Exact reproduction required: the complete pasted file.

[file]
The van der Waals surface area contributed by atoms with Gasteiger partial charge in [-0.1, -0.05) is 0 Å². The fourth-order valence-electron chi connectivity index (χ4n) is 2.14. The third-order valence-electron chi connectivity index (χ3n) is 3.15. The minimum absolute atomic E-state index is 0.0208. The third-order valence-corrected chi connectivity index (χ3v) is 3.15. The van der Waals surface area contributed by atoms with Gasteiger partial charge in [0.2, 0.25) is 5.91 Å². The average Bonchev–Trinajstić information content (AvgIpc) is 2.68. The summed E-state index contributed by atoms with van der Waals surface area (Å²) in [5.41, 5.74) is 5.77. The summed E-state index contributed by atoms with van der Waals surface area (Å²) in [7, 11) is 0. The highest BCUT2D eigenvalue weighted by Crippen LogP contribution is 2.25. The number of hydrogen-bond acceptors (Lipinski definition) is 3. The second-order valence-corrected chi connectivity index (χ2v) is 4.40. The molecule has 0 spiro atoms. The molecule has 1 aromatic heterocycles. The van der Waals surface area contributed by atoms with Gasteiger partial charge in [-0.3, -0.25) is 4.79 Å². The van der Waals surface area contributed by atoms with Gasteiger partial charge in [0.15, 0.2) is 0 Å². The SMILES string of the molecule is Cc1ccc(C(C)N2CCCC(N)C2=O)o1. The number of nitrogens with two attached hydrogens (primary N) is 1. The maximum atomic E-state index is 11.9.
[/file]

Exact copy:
The van der Waals surface area contributed by atoms with Gasteiger partial charge in [-0.1, -0.05) is 0 Å². The fourth-order valence-electron chi connectivity index (χ4n) is 2.14. The third-order valence-electron chi connectivity index (χ3n) is 3.15. The minimum absolute atomic E-state index is 0.0208. The third-order valence-corrected chi connectivity index (χ3v) is 3.15. The van der Waals surface area contributed by atoms with Gasteiger partial charge in [0.2, 0.25) is 5.91 Å². The average Bonchev–Trinajstić information content (AvgIpc) is 2.68. The summed E-state index contributed by atoms with van der Waals surface area (Å²) in [5.41, 5.74) is 5.77. The summed E-state index contributed by atoms with van der Waals surface area (Å²) in [7, 11) is 0. The highest BCUT2D eigenvalue weighted by Crippen LogP contribution is 2.25. The number of hydrogen-bond acceptors (Lipinski definition) is 3. The second-order valence-corrected chi connectivity index (χ2v) is 4.40. The molecule has 0 spiro atoms. The molecule has 1 aromatic heterocycles. The van der Waals surface area contributed by atoms with Gasteiger partial charge in [-0.3, -0.25) is 4.79 Å². The van der Waals surface area contributed by atoms with Gasteiger partial charge in [0.15, 0.2) is 0 Å². The SMILES string of the molecule is Cc1ccc(C(C)N2CCCC(N)C2=O)o1. The number of nitrogens with two attached hydrogens (primary N) is 1. The maximum atomic E-state index is 11.9.